Rick Saia has uncovered some interesting points in a recent survey Aberdeen did on the top of "The Business Value of IT Outsourcing."
Companies identified as best in class tend to "have a higher willingness to escalate problems with an outsourcing provider to its senior executives, as well as to create an internal cross-functional group to manage the provider." They also are more likely to turn to outside advisors for input on their outsourcing plans.
What’s a best-in-class company? Aberdeen identifies them as companies that saved at least 21% through IT outsourcing — vs. the average of 15%. Laggards, writes Saia, "either lost money or saved no more than 5%."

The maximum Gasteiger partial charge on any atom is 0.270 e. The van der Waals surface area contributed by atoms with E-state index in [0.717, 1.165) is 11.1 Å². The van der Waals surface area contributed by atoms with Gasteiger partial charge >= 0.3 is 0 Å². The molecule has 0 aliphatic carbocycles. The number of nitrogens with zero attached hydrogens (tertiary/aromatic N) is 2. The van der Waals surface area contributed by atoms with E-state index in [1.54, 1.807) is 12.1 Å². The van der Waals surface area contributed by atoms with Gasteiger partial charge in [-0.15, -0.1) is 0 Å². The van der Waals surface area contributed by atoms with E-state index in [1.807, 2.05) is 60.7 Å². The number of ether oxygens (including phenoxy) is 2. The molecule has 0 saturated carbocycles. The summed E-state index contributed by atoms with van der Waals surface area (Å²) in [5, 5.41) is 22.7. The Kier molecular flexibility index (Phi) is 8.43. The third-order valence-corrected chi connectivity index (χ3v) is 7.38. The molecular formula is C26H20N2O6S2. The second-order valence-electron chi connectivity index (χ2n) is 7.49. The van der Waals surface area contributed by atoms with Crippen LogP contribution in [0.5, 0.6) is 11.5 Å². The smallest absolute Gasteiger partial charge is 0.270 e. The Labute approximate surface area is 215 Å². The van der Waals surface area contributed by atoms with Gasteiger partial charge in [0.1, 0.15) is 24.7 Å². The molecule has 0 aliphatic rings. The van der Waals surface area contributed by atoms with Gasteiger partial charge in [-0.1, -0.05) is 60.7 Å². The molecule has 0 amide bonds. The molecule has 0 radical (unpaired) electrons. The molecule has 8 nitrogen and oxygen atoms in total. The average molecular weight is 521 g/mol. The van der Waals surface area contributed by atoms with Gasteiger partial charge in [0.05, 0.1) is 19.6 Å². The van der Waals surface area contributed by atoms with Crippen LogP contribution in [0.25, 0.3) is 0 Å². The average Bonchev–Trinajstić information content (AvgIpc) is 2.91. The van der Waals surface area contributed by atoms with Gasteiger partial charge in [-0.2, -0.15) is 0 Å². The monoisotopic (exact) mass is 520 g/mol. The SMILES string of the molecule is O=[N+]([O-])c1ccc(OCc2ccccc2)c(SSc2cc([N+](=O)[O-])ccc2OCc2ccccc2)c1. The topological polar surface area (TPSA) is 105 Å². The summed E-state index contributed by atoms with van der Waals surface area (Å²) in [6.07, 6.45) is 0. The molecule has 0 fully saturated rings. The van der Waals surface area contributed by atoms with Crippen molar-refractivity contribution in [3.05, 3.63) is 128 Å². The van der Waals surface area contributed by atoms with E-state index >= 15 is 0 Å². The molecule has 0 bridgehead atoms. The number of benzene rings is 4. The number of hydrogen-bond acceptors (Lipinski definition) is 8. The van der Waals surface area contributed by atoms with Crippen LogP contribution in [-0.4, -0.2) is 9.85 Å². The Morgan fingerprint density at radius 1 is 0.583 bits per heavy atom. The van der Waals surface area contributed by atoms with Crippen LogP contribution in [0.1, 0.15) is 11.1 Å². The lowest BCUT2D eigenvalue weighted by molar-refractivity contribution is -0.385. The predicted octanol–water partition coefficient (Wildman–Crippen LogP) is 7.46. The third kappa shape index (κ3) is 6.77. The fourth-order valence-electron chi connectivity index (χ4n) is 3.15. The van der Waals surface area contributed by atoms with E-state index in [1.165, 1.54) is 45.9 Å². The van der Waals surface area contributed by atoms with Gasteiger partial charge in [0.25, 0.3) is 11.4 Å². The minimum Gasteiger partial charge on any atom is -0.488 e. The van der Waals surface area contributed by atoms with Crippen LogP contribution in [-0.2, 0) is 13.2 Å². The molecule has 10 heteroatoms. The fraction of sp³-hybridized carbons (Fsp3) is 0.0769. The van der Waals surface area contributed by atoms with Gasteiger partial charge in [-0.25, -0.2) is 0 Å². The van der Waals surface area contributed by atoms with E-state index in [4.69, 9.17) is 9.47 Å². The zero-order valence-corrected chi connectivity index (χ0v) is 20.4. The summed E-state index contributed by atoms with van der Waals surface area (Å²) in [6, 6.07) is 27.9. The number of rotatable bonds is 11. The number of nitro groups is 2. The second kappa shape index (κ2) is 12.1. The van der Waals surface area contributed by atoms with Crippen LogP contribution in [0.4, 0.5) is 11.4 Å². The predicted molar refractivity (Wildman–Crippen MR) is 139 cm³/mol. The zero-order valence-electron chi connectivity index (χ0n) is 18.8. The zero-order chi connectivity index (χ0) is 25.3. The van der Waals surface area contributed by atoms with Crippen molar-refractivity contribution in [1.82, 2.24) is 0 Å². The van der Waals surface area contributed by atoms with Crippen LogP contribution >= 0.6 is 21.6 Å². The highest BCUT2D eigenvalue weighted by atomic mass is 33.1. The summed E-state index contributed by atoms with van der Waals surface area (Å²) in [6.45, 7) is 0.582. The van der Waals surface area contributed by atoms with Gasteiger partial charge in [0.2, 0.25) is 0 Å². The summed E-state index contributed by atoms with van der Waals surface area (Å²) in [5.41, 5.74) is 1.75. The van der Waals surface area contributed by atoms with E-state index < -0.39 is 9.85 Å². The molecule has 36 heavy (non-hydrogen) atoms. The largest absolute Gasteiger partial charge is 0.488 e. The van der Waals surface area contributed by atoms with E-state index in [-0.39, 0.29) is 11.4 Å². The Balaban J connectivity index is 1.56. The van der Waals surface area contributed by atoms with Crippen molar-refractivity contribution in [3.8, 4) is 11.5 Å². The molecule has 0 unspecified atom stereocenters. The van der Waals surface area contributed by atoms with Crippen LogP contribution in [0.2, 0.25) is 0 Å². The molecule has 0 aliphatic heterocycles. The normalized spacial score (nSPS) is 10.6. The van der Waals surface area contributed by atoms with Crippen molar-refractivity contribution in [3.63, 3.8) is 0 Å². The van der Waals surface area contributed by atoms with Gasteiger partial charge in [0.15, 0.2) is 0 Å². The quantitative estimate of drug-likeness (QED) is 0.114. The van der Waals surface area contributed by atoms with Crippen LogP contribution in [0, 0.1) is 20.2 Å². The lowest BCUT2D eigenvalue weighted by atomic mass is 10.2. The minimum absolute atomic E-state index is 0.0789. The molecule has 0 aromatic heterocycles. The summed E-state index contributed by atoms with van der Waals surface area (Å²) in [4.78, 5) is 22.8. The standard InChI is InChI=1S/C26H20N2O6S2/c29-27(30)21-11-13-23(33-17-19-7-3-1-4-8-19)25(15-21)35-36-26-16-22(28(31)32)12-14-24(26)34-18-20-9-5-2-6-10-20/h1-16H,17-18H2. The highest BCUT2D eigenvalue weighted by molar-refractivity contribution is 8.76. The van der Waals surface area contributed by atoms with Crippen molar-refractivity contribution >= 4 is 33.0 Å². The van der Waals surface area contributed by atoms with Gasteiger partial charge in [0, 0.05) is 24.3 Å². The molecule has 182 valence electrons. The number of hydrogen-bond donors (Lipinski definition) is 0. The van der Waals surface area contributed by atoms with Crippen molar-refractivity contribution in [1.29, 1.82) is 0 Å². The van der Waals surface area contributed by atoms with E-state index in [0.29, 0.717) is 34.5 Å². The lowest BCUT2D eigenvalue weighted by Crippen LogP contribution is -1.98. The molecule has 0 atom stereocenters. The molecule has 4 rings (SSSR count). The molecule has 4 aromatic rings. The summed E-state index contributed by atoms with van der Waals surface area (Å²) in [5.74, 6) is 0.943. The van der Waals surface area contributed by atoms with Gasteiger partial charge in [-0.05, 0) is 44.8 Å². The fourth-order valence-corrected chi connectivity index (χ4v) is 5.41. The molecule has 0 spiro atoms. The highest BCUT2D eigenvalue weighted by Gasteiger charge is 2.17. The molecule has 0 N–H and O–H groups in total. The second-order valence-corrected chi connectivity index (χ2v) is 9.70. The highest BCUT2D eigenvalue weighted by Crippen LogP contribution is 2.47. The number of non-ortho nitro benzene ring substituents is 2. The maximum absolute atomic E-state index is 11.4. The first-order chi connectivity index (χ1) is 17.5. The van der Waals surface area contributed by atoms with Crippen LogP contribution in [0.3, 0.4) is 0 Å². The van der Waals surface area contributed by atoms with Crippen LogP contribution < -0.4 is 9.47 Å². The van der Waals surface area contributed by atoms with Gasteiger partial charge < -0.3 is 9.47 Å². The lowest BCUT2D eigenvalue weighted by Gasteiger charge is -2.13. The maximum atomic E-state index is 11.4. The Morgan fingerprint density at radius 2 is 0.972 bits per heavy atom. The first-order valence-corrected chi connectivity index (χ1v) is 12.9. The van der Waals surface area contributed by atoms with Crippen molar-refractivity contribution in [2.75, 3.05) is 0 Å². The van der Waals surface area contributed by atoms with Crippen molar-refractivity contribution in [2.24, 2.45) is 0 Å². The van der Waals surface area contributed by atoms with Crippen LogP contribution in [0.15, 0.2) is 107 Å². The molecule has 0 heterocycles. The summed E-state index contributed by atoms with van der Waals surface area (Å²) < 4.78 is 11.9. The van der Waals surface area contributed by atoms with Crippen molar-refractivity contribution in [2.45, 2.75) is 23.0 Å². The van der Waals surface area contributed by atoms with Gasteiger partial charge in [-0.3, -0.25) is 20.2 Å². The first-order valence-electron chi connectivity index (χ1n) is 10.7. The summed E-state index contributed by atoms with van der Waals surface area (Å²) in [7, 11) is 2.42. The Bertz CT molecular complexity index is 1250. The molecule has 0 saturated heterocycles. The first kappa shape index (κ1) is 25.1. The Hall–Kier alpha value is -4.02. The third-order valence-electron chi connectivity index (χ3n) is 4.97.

You can download the report here for the price of a quick registration.
My suggestion is this: If you believe you’re in a laggard or "average" firm in terms of its outsourcing prowess, turn to chapter 4, "Recommendations for Action." It’ll give you specific areas to focus on in your effort to turn your organization into best in class.